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seen Aug 25 '13 at 9:46

Jun
10
awarded  Nice Answer
Dec
31
awarded  Yearling
Jun
11
answered Should I use parentheses in logical statements even where not necessary?
Feb
13
comment Is it plausible to use a filesystem-based configuration format rather than an INI file?
@Frerich Raabe: BTW, I'm not trying to "convince" you. You asked for pros and cons, and that's it. By all means, go ahead and research this idea, if you really want. A lot of success stories came from people who didn't listen to the frogs (stopsinning.net/frogs.htm). Oh well, a lot of failure stories as well, because they ignored the knowledge and experience from the past. But that's life.
Feb
13
revised Is it plausible to use a filesystem-based configuration format rather than an INI file?
added 196 characters in body
Feb
13
comment Is it plausible to use a filesystem-based configuration format rather than an INI file?
@Frerich Raabe: "Not relevant in practice, I think." Mmhh, famous last words. ;) Wait a moment, there is one more point, I'm editing...
Feb
13
revised Is it plausible to use a filesystem-based configuration format rather than an INI file?
edited body
Feb
13
answered Is it plausible to use a filesystem-based configuration format rather than an INI file?
Feb
9
revised What's a good way to explain the need for pointing to a pointer?
added 428 characters in body
Feb
9
answered What's a good way to explain the need for pointing to a pointer?
Jan
16
comment How can I avoid mistakes using the same variable name again?
@missingno: Who needs legs when we have wheelchairs? Who needs proven principles of good software engineering when we have linters and debuggers? The names are far too general and tell absolutely nothing about the intention and the functionality -- even to the OP six weeks from having written it. What is _mail($email) doing? It's as good as _do_something($with_this) So what's wrong with _send_mail($to_addr)?
Dec
31
awarded  Yearling
Dec
31
comment How do I prevent unknowningly duplicating code?
Now you get specific, a bit late in the discussion... @Spoike already asked you for concrete examples, they may have made your point clear right from the beginning. I've just commented two of your what-if scenarios: What if something is changed? (Answer: Handle it with all consequences.) What if you forget something? (Answer: Document it.) In fact, I'm fine with your point 3 and found myself in this situation, though rarely, not "very often".
Dec
30
comment How do I prevent unknowningly duplicating code?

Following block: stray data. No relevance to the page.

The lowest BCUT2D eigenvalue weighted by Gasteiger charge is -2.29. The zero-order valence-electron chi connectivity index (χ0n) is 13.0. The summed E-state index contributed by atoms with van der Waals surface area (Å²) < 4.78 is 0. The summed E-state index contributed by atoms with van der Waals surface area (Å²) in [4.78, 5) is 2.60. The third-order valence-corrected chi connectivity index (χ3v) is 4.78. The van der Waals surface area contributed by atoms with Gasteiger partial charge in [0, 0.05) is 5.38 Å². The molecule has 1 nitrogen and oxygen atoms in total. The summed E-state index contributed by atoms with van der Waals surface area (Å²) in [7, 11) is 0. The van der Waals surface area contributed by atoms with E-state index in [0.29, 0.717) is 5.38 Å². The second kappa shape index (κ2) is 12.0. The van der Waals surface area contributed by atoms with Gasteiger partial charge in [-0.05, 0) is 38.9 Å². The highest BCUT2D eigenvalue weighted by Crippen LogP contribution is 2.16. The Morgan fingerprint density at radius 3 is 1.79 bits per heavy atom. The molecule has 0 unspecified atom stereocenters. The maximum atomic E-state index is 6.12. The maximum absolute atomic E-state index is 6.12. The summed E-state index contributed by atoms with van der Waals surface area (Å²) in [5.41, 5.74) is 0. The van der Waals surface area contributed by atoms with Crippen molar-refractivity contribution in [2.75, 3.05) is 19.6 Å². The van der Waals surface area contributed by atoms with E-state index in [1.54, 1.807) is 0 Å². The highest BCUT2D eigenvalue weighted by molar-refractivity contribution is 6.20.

A simple one-line comment may do miracles here: // Common functionality of modules Foo and Bar. So you don't forget that Bar is also affected when you change this common functionality for Foo. Yes, I know, when later module Baz uses it, too, you may forget to update the comment. But seriously, if you need such significant changes on a regular base, then you better keep your documentation up to date, else you're doing something fundamentally wrong in your software development process.
Dec
30
comment How do I prevent unknowningly duplicating code?
Code safe against changes is a silver bullet. You can't foresee any possible change, so you can't make your code safe against all of these. When you change something, then you have to revisit each and every place where this something is used, to check if it still works as intended. I'm always amazed when someone asks "What happens when this or that is changed?", no matter for what. Well, either you handle the change completely and everywhere with all consequences, or you close your eyes, pray and hope. I prefer the former.
Dec
28
comment How do I prevent unknowningly duplicating code?
Related: programmers.stackexchange.com/questions/34354/…
Dec
22
answered How to handle timezone for dates?
Dec
16
awarded  Announcer
Nov
17
awarded  Nice Answer
Nov
17
comment Why are exceptions considered better than explicit error testing?
This is a possibility, but it is dangerous. A file can "disappear" at any moment, e.g. when it is on a network share with an unstable network connection. It can disappear before exists(), between exists() and open(), or in the middle of the read operation. After the read, the file may be corrupted. It may contain lines in invalid format. It may fail a checksum test. It's not done with a simple exists(). Shouldn't all these cases lead to the same reaction? Ask the user "Config file not found or unreadable. Load another file or start with default config?"